The first sensor is included in a first code reader that is sensitive to visible light only. To save costs, it is not necessary that the first code reader of applicant's game card reader actually be able to read the code. It is sufficient that the first code reader only be capable of detecting the presence of a normal visible code on the game card. The second sensor is included in a second infrared code reader that is sensitive to infrared only and is capable of reading the code.

By determining that the first (visible light) code reader detected the code, the computer implemented game can identify and reject fraudulent cards that may have been created by reproducing the pattern of a genuine code in a dark colour on a light-coloured background. By determining that the second (infrared) code reader is unable to read a code, the computer implemented game can identify and reject fraudulent cards that may have been reproduced by photocopying or by printing a scanned or digitally photographed image of a genuine game card.

FIG. 1 shows a game card system 100 for authenticating game cards and preventing fraud. The system includes a computer-implemented game 400, a game card reader 300 connected to the game, and game cards such as game card 200.

FIG. 2 shows an embodiment of the game card 200 viewed under infrared. Game card 200 includes a substrate 202 and an overlay 204 imaged on the substrate. Imaging can be accomplished by a number of processes well known in the art, for example a digital printing process. The overlay 204 reflects infrared. The overlay can comprise any infrared reflecting material, for example, combinations of CMY inks. A machine-readable code 206, for example a barcode, is imaged on top of the overlay 204. The code 206 can comprise any infrared absorbing (that is non-reflecting) material, for example a carbon-based “K” ink. The code 206 stores instructions for the game. These instructions generally instruct the game to give some form of advantage to a game user. The instructions could, for example, instruct the game to give a user access to particular game features including access to the game itself, access to particular levels, unlimited life for a game character, or unlimited ammunition. Those skilled in the art will readily appreciate that it would be possible to include many other game advantages and game features in the instructions.

The visible contrast between the code 206 and the overlay 204 is so slight that the code 206 cannot be read or detected by code-reading machines using visible light. However, due to the high infrared contrast between the code 206, which is absorptive of infrared, and the overlay 204, which is highly reflective of infrared, the code 206 can be easily read by code-reading machines utilizing infrared. Moreover, when the combination of overlay 204 and code 206 is reproduced by copying machines utilizing the “additive” or “emitted light” color model, for example, photocopiers, scanners and digital cameras available to the general public, the resulting visible and infrared contrast between the code 206 and the overlay 204 is so slight that the code 206 cannot be read by code-reading machines using infrared or visible light, and the presence of code 206 cannot be detected by a detector sensitive to visible light only.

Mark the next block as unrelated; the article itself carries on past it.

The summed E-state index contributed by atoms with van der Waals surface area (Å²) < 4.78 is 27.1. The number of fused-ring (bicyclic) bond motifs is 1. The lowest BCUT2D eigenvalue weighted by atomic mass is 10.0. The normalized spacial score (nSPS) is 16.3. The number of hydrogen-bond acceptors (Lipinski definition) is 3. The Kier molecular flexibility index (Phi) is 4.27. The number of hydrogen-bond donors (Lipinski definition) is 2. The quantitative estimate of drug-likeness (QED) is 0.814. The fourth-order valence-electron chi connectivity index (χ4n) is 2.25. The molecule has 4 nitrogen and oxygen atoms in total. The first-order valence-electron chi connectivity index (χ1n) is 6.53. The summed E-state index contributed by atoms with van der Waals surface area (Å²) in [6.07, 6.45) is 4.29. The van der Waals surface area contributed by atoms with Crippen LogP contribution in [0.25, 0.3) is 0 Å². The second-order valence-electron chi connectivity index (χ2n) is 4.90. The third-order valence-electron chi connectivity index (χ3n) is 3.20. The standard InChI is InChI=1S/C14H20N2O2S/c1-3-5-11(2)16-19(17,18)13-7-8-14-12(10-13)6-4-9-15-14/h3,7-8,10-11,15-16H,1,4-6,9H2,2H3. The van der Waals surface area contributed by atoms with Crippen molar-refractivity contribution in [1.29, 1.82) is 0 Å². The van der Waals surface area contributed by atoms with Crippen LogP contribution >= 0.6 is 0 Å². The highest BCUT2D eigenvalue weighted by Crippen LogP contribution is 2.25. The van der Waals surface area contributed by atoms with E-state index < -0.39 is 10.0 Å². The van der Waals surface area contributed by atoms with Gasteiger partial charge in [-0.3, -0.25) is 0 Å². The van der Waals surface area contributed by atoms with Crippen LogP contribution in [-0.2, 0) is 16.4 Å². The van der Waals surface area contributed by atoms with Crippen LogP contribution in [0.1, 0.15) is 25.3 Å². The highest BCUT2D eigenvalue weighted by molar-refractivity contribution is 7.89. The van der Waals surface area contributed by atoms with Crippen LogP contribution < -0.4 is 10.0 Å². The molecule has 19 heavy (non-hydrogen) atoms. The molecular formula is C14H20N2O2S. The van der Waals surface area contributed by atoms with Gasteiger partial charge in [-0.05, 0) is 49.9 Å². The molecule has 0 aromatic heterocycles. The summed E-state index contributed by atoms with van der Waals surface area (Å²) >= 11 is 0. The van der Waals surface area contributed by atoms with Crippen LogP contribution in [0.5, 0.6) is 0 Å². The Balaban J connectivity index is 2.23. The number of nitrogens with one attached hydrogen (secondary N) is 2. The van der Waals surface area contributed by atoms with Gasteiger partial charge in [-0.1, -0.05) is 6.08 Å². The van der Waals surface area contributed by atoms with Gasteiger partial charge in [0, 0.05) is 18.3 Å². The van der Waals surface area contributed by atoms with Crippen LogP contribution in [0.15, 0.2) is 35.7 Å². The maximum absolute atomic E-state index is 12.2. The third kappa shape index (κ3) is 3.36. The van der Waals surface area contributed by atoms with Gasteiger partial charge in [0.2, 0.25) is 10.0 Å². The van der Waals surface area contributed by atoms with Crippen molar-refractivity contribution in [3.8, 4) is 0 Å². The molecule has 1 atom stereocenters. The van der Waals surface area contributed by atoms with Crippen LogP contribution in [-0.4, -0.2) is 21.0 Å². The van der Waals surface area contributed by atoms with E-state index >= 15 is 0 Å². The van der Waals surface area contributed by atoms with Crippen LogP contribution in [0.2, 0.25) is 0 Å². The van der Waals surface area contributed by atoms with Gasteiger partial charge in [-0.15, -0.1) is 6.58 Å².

The game card reader 300 will now be described in more detail. The game card reader 300 includes a housing 302. A first code reader 304 and a second code reader 306 are arranged in the housing for reading the code 206 on game card 200 that is adjacent to the housing. The first code reader 304 uses only visible light to read the code and comprises a visible light emitter and a visible light detector. The second code reader 306 uses only infrared to view the code and comprises an infrared emitter and an infrared detector. In the alternative, as mentioned above, the visible light emitter and infrared emitter may be combined into a single emitter that emits both visible light and infrared. In that case, first code reader 304 would comprise only a visible light detector, and second code reader 306 would comprise only an infrared detector. In a further alternative, and in particular, to save manufacturing costs, it is only necessary that the first code reader 304 has the ability to detect the presence of a visible code on the game card 200 and does not require the additional ability to read the code 206. These types of code readers and detectors are well known in the art and are not discussed further by the applicant herein.